“Not at all. Feel free to ask me whatever you want.”
He smiled. “I see you are already familiar with the first rule of tactics.”
“Diplomacy. The best tactic is always to avoid conflict.”
“Touche!” She flipped him a small salute, which he acknowledged with a wink and a dimple, eliciting more than a few wistful sighs from the fresh-faced young females scattered around the hall.
At the conclusion of the lecture, Kathryn Janeway sat back in her seat and winced. She’d forgotten how uncomfortable these seats could be. They were clearly designed to prevent sleep or relaxation of any kind. Kudos to the Bolian. If he could manage to appear relaxed in one of these seats he should be considering a career on the stage. A number of students had made their way to the front of the class to speak with Chakotay and Kathryn made the decision to give them time to clear before she approached him.
It was going to be difficult enough to explain her presence to him without an audience. Kathryn noted wryly that none of the male students had seen the need to consult with the teacher. She wondered if he was aware of the havoc he was wreaking with their young hormones and hearts. If he was, he gave no indication of it, listening attentively to each question and taking the time to answer each one fully and concisely.
Kathryn found herself daydreaming about what kind of father Chakotay would make. She recalled the many hours he had spent with young Naomi Wildman on board Voyager, sharing the tales and ancient legends of his tribe with her. She had hung on his every word. Kathryn made a mental note to ask Chakotay whether or not he would be interested in giving Icheb some lessons in tactics.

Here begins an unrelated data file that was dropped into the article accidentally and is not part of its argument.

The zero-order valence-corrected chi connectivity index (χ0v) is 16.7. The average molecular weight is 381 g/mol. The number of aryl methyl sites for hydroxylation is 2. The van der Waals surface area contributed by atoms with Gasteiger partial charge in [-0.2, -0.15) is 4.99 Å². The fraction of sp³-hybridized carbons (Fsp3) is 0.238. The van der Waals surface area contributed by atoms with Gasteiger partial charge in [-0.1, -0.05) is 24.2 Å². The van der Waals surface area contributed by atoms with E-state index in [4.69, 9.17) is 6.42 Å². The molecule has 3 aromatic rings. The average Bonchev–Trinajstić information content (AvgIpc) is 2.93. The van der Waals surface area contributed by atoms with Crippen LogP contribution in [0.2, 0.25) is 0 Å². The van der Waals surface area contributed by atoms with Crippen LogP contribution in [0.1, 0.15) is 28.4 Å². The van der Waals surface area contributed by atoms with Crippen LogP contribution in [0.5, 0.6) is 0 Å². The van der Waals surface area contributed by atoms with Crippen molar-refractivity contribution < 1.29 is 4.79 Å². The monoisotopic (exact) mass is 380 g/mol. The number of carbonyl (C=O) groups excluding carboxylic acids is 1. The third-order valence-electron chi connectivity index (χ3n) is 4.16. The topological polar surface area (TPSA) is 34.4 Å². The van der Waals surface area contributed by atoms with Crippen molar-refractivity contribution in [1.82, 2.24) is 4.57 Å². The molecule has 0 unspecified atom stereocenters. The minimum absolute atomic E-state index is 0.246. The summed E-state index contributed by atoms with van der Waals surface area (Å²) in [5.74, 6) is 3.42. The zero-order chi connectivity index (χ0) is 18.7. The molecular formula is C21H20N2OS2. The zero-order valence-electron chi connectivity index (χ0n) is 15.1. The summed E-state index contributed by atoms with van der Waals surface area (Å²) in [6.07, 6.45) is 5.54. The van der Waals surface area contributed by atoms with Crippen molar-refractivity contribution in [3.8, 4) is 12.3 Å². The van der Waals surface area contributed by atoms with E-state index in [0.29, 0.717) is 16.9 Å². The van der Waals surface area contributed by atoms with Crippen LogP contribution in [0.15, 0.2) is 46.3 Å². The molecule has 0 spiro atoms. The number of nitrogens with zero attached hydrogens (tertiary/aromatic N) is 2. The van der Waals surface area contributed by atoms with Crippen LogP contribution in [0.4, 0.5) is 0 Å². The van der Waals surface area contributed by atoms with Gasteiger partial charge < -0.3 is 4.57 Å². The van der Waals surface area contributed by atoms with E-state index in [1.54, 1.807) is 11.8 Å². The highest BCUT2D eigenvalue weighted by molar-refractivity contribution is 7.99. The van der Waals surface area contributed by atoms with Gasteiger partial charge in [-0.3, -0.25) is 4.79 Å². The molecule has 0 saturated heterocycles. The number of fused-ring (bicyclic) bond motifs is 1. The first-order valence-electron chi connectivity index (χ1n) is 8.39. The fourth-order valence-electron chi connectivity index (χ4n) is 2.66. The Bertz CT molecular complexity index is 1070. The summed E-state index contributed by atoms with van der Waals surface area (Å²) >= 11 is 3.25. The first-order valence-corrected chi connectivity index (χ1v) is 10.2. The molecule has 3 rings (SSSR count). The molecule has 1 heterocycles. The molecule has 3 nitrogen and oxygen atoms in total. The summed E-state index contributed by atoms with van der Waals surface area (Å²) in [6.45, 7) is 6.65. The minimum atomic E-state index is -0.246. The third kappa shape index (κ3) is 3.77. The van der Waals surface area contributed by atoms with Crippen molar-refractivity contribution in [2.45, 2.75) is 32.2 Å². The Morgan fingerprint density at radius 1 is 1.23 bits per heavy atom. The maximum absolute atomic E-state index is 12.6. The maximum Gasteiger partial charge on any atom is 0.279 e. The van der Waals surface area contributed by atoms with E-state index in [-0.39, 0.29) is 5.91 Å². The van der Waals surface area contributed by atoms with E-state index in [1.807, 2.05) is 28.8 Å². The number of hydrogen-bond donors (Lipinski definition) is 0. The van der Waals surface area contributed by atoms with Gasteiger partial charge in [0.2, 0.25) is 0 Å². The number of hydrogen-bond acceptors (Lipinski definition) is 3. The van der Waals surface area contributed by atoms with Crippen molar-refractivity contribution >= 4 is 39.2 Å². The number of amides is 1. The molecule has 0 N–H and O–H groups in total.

“A penny for your thoughts?” His gentle voice shocked her out of her reverie. Looking up she found the object of her thoughts perched on the desk beside her, one foot resting on a folding seat.
“Oh, believe me, Lieutenant, when I say that you do not want to know what goes on in this head.”
“Why don’t you let me be the judge of that?”
Was it her imagination or was he flirting with her? Couldn’t be, she decided.
“You can go easy on the charm, Lieutenant…. I’m not here to conduct a performance review.”
“That’s a pity…. why are you here?”
Damn! He was flirting with her. She could see it in his eyes. Was this the same Chakotay? Reluctantly, she ordered herself to keep things professional. She had a job to do.
“You’ll find out soon enough, Lieutenant.”
Getting to her feet, Janeway collected her backpack, swinging it carefully onto one shoulder. It was then that Chakotay noticed the phaser she wore in a holster at her side. His eyes widened.
“Weapons are strictly prohibited on campus, Admiral.”